The first sound Roberto created was that of a snare drum. Since Microbrute doesn’t have an on-board noise generator, he downloaded a white noise file to his phone, fed it to the external input of Microbrute, and played it continuously. The experiment configuration is shown below.
Then, Roberto created all the necessary sounds one by one and recorded them on separate tracks. Initially, he started to play each part manually. However, he made so many mistakes and needed enormous amount of time to record even a single track. So, he decided to use MIDI control. MuseScore was used to create MID files. Then, these files were used to control Microbrute.
Roberto created various sounds including Violin1/2, Viola, Cello, Contrabass, Flute 1/2, Piccolo 1/2, Oboe d’amour, Oboe 1/2, English horn, E flat clarinet, Clarinet 1/2, Bass clarinet, Bassoon 1/2, F alto horn, C trumpet 1/2, Tenor saxophone, Timpani, Celesta, and Harp. Some parts, such as strings and harp, required multiple recordings corresponding to multiple notes.
After all the tracks were recorded, the level was adjusted for each track and reverb was added to each track. While doing all these, Roberto named his Microbrute along with accompanying devices as “Synthetonix.” If you search on-line with a word “synthetonix,” you might still be able to find the mp3 files created by him. Roberto was not completely satisfied with the final recording. However, this experience of mixing so many tracks was exactly what he was unable to do before. So, he felt that his teen-age dream had come true.
Cheap-Trick Envelope Generator
Before concluding his experiments, Robert wanted to one more thing. Although quite practical, Microbrute is still a small synthesizer and limited in many ways. For example, there were times he wanted to have two envelope generators. If there is another envelope generator in addition to the built-in envelope generator hardwired to the amp, he could use it to control the filter or the pitch independently. Since Microbrute has several modulation/control jacks, he decided to experiment a bit. He was an electrical engineer and had some electronic components at hand.
As a preliminary step, Roberto connected the CV out of Microbrute to a capacitor and a potentiometer so that CV out signal is initially absorbed by the capacitor and later delivered to the pitch input of the modulation matrix. Since the energy absorbed by the capacitor is released after the gate closes, this has an effect of a primitive AD (attack-decay) envelope generator. Using this contraption, he was able to control the pitch and/or filter with this new AD envelope independent of the built-in envelope.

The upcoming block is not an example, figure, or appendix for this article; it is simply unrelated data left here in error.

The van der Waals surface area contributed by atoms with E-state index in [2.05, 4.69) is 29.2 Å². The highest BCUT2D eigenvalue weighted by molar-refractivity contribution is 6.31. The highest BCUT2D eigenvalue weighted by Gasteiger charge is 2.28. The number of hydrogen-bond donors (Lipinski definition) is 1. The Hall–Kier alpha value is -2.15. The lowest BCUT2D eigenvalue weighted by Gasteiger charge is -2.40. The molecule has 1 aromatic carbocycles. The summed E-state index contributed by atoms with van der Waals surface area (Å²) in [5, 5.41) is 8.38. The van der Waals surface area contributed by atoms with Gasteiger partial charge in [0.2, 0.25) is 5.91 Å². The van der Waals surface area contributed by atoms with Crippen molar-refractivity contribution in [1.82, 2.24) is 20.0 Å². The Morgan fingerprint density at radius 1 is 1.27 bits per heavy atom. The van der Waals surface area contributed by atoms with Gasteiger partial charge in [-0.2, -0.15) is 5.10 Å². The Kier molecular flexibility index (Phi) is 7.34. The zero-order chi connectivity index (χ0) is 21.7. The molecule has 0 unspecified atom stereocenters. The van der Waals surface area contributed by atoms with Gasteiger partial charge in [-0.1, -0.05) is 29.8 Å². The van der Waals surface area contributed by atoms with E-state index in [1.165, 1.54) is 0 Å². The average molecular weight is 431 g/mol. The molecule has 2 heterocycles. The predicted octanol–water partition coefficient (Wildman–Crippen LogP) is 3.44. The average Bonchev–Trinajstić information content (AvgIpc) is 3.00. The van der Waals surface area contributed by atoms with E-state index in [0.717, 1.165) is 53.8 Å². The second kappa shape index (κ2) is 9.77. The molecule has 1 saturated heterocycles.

Since Roberto had only a small stock of electronic components, he ordered dozens of potentiometers and dozens of capacitors. This costed about $10 in total including shipping (potentiometers were shipped directly from China and took about 10 days). After trial and error, he came up with the following design and assembly of a quasi-AD envelope generator controlled by either the gate (open and close) or trigger (open only).
This component can create a quasi-AD envelope (gate) at Output 1 or a quasi-D envelop (trigger) at Output 2. This can be selected by the connection represented by S1 in the diagram, realized as changing the jumper connection.
For Output 1 (gate), the timing of AD can be adjusted by C1 (choice of 10 capacitors) and the values of R1, R2, and R3. The choice of a larger capacitor and/or increasing R1 would increase the AD timing. The value of R2 and R3 would also affect the timing in a complex way. In addition, the value of R3 would have more impact on the timing of D. The level can be adjusted by the combination of R1, R2, and R3. The ratio of R1 and R2 would be the main factor. But the value of R3 would also affect the result. For Output 2 (trigger), the timing of AD can be adjusted by C2 (choice of 3 capacitors) and the values of R1 and R4. The level can be adjusted by the combination of R1 and R4. The diode is added to eliminate (or reduce) the level shift when the gate closes.
It’s rather tedious to adjust the multiple potentiometers and choose an appropriate capacitor. And the outcome can be a little unpredictable. Nevertheless, it really works and is fun.
If Roberto was more ambitious, he could have made a real envelope generator with a few OP amps. It wouldn’t cost too much. He could also have made an additional LFO. But those things have not been accomplished. Currently, Roberto’s focus is on playing musical instruments.
Roberto had long forgotten about his first, Roland synthesizer. Recently, when he was looking at vintage Roland synthesizer images on the Internet, he spotted what he used to own. It was SH-7 as shown below.
Now, Roberto clearly recalls that green panel with a good amount of control on it. It was fantastic.
Also in PDF: Morley19-Synth